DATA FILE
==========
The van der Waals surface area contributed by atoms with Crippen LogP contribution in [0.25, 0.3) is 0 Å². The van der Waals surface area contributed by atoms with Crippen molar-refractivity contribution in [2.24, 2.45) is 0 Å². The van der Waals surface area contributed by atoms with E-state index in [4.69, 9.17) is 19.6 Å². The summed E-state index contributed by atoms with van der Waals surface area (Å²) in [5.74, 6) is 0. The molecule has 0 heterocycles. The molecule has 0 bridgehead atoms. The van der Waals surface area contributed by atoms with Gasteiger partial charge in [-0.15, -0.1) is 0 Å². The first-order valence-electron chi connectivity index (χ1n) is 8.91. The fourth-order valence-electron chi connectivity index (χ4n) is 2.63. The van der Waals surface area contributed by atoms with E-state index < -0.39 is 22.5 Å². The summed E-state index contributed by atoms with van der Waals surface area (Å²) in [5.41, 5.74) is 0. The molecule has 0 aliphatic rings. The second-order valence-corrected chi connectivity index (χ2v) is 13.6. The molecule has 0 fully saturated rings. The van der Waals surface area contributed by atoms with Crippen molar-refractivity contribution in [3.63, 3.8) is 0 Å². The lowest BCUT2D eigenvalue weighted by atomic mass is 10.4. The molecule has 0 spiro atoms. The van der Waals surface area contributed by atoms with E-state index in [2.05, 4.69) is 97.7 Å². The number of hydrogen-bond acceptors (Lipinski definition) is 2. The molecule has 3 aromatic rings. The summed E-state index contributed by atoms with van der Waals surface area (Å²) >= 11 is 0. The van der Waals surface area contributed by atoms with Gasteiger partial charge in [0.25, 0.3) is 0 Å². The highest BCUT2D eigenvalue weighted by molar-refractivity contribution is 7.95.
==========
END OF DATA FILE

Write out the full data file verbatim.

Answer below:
The van der Waals surface area contributed by atoms with Crippen LogP contribution in [0.25, 0.3) is 0 Å². The van der Waals surface area contributed by atoms with Crippen molar-refractivity contribution in [2.24, 2.45) is 0 Å². The van der Waals surface area contributed by atoms with E-state index in [4.69, 9.17) is 19.6 Å². The summed E-state index contributed by atoms with van der Waals surface area (Å²) in [5.74, 6) is 0. The molecule has 0 heterocycles. The molecule has 0 bridgehead atoms. The van der Waals surface area contributed by atoms with Gasteiger partial charge in [-0.15, -0.1) is 0 Å². The first-order valence-electron chi connectivity index (χ1n) is 8.91. The fourth-order valence-electron chi connectivity index (χ4n) is 2.63. The van der Waals surface area contributed by atoms with E-state index < -0.39 is 22.5 Å². The summed E-state index contributed by atoms with van der Waals surface area (Å²) in [5.41, 5.74) is 0. The molecule has 0 aliphatic rings. The second-order valence-corrected chi connectivity index (χ2v) is 13.6. The molecule has 0 fully saturated rings. The van der Waals surface area contributed by atoms with Crippen molar-refractivity contribution in [3.63, 3.8) is 0 Å². The lowest BCUT2D eigenvalue weighted by atomic mass is 10.4. The molecule has 0 spiro atoms. The van der Waals surface area contributed by atoms with E-state index in [2.05, 4.69) is 97.7 Å². The number of hydrogen-bond acceptors (Lipinski definition) is 2. The molecule has 3 aromatic rings. The summed E-state index contributed by atoms with van der Waals surface area (Å²) >= 11 is 0. The van der Waals surface area contributed by atoms with Gasteiger partial charge in [0.25, 0.3) is 0 Å². The highest BCUT2D eigenvalue weighted by molar-refractivity contribution is 7.95.